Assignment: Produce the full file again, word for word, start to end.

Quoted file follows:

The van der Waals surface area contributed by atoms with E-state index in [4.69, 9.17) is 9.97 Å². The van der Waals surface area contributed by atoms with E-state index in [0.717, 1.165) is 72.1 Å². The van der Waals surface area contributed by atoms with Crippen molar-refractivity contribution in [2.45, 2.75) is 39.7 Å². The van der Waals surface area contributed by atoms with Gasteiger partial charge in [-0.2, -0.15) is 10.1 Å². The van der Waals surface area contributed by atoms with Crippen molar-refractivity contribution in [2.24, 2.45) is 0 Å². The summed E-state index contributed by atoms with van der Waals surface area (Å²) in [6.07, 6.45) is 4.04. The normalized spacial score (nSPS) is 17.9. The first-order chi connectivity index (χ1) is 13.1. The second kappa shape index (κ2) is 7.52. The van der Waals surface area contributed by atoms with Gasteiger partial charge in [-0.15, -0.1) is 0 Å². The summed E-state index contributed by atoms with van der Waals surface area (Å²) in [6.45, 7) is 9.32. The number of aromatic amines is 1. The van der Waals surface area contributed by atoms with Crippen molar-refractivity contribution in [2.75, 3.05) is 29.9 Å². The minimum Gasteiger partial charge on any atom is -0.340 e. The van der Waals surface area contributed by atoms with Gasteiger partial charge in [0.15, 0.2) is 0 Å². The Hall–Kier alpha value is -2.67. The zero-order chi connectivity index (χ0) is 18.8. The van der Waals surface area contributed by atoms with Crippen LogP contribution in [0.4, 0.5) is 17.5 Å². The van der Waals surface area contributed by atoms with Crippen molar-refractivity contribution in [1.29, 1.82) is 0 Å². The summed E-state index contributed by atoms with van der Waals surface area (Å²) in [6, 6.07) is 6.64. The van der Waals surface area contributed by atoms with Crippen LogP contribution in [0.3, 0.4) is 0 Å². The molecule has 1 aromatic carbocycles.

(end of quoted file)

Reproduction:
The van der Waals surface area contributed by atoms with E-state index in [4.69, 9.17) is 9.97 Å². The van der Waals surface area contributed by atoms with E-state index in [0.717, 1.165) is 72.1 Å². The van der Waals surface area contributed by atoms with Crippen molar-refractivity contribution in [2.45, 2.75) is 39.7 Å². The van der Waals surface area contributed by atoms with Gasteiger partial charge in [-0.2, -0.15) is 10.1 Å². The van der Waals surface area contributed by atoms with Crippen molar-refractivity contribution in [2.24, 2.45) is 0 Å². The summed E-state index contributed by atoms with van der Waals surface area (Å²) in [6.07, 6.45) is 4.04. The normalized spacial score (nSPS) is 17.9. The first-order chi connectivity index (χ1) is 13.1. The second kappa shape index (κ2) is 7.52. The van der Waals surface area contributed by atoms with Gasteiger partial charge in [-0.15, -0.1) is 0 Å². The summed E-state index contributed by atoms with van der Waals surface area (Å²) in [6.45, 7) is 9.32. The number of aromatic amines is 1. The van der Waals surface area contributed by atoms with Crippen molar-refractivity contribution in [2.75, 3.05) is 29.9 Å². The minimum Gasteiger partial charge on any atom is -0.340 e. The van der Waals surface area contributed by atoms with Gasteiger partial charge in [0.15, 0.2) is 0 Å². The Hall–Kier alpha value is -2.67. The zero-order chi connectivity index (χ0) is 18.8. The van der Waals surface area contributed by atoms with Crippen LogP contribution in [0.4, 0.5) is 17.5 Å². The van der Waals surface area contributed by atoms with Crippen molar-refractivity contribution in [1.29, 1.82) is 0 Å². The summed E-state index contributed by atoms with van der Waals surface area (Å²) in [6, 6.07) is 6.64. The van der Waals surface area contributed by atoms with Crippen LogP contribution in [0.3, 0.4) is 0 Å². The molecule has 1 aromatic carbocycles.